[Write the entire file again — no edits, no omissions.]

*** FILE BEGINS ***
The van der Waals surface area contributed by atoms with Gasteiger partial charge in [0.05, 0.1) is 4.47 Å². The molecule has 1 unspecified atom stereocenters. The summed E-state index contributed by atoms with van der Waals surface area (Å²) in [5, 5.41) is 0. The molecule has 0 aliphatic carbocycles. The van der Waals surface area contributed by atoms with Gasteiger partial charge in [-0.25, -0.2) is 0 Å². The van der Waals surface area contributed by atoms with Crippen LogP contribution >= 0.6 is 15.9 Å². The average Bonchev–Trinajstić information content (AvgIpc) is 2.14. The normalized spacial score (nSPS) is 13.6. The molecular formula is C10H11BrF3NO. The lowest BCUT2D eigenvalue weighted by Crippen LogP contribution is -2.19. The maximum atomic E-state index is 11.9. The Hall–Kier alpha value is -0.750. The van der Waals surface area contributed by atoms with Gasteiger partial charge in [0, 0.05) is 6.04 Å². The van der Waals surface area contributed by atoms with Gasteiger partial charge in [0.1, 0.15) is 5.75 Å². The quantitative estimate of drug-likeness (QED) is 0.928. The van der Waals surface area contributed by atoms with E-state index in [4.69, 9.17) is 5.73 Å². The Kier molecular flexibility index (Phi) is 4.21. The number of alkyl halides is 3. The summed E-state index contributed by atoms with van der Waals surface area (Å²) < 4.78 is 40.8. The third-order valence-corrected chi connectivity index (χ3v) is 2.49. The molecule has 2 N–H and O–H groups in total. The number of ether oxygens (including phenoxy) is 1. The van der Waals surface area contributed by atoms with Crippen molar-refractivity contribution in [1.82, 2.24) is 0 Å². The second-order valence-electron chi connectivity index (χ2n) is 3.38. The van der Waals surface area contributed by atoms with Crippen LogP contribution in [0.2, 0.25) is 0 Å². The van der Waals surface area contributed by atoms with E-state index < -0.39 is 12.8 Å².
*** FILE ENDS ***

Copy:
The van der Waals surface area contributed by atoms with Gasteiger partial charge in [0.05, 0.1) is 4.47 Å². The molecule has 1 unspecified atom stereocenters. The summed E-state index contributed by atoms with van der Waals surface area (Å²) in [5, 5.41) is 0. The molecule has 0 aliphatic carbocycles. The van der Waals surface area contributed by atoms with Gasteiger partial charge in [-0.25, -0.2) is 0 Å². The van der Waals surface area contributed by atoms with Crippen LogP contribution >= 0.6 is 15.9 Å². The average Bonchev–Trinajstić information content (AvgIpc) is 2.14. The normalized spacial score (nSPS) is 13.6. The molecular formula is C10H11BrF3NO. The lowest BCUT2D eigenvalue weighted by Crippen LogP contribution is -2.19. The maximum atomic E-state index is 11.9. The Hall–Kier alpha value is -0.750. The van der Waals surface area contributed by atoms with Gasteiger partial charge in [0, 0.05) is 6.04 Å². The van der Waals surface area contributed by atoms with Gasteiger partial charge in [0.1, 0.15) is 5.75 Å². The quantitative estimate of drug-likeness (QED) is 0.928. The van der Waals surface area contributed by atoms with E-state index in [4.69, 9.17) is 5.73 Å². The Kier molecular flexibility index (Phi) is 4.21. The number of alkyl halides is 3. The summed E-state index contributed by atoms with van der Waals surface area (Å²) < 4.78 is 40.8. The third-order valence-corrected chi connectivity index (χ3v) is 2.49. The molecule has 2 N–H and O–H groups in total. The number of ether oxygens (including phenoxy) is 1. The van der Waals surface area contributed by atoms with Crippen molar-refractivity contribution in [1.82, 2.24) is 0 Å². The second-order valence-electron chi connectivity index (χ2n) is 3.38. The van der Waals surface area contributed by atoms with Crippen LogP contribution in [0.2, 0.25) is 0 Å². The van der Waals surface area contributed by atoms with E-state index < -0.39 is 12.8 Å².